This is a critical evaluation of the feminist philosophical literature on the work of Emmanuel Levinas. It brought to a close Sandford's research on Levinas, the main outcome of which was her "The Metaphysics of Love : Levinas and Transcendence".
Written for an introductory series, this book contains the outcome of research into the disputed place of Beauvoir's work within the French philosophical tradition, and the philosophical significance of various of her particular works.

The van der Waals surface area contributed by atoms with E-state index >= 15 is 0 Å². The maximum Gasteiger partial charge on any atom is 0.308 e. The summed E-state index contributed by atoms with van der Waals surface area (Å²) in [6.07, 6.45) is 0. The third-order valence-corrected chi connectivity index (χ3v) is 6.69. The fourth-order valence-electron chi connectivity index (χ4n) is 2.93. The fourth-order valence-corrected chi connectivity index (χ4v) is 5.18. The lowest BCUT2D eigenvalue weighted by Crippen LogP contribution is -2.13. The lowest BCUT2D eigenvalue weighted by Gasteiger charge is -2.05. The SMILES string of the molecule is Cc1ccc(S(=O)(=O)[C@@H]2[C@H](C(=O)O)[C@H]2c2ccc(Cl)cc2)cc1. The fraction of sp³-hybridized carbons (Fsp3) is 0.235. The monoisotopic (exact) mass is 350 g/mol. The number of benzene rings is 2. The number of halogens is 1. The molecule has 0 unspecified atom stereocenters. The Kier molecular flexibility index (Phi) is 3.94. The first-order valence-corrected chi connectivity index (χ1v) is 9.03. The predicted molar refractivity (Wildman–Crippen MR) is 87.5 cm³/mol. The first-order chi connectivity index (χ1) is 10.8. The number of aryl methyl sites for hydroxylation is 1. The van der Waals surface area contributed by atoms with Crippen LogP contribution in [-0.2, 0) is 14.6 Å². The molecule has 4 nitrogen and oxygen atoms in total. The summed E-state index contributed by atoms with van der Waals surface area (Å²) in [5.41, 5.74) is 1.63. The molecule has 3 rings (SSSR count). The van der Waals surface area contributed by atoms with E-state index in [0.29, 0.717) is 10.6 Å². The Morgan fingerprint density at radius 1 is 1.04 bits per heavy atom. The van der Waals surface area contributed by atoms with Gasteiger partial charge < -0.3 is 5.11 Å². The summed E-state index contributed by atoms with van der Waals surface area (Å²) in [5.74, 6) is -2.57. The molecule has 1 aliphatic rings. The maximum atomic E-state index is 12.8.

Whilst the distinction between French and Anglo-American feminism was always rather dubious two specific linguistic differences between French and English have nevertheless determined two streams of feminist thought, and complicated the relation between them. Since the 1960s, English-language feminisms, in so far as they are distinctive, have centrally either presupposed or explicitly theorized the category of gender, for which there is no linguistic equivalent in French. At the same time, much (although not all) that came to be categorized as ʻFrenchʼ (...) feminism has been articulated around the category of le féminin, for which there is no ready equivalent in English, although there is an obvious translational choice: ʻthe feminineʼ. Various Anglo-American feminisms have made consideration of what have been seen as feminine attributes and values central to their critical and reconstructive projects, but it is not this (adjectival) sense which is at issue here in the translation of le féminin, a noun. For despite the fact that the French and English words connote differently (in particular, le féminin also covers most of what is meant by the English ʻfemaleʼ), ʻthe feminineʼ, as a direct translation of the different and specific uses of le féminin in various French discourses, has become a common category in English-language feminist discourse, specifically English-language feminist philosophy of a ʻcontinentalʼ disposition, where it is often presumed to be both the proper object of such a philosophy and the proper goal of feminism. But is it? Or what exactly is at stake in making it so? Is ʻthe feminineʼ a necessary or useful category for feminism today? (shrink)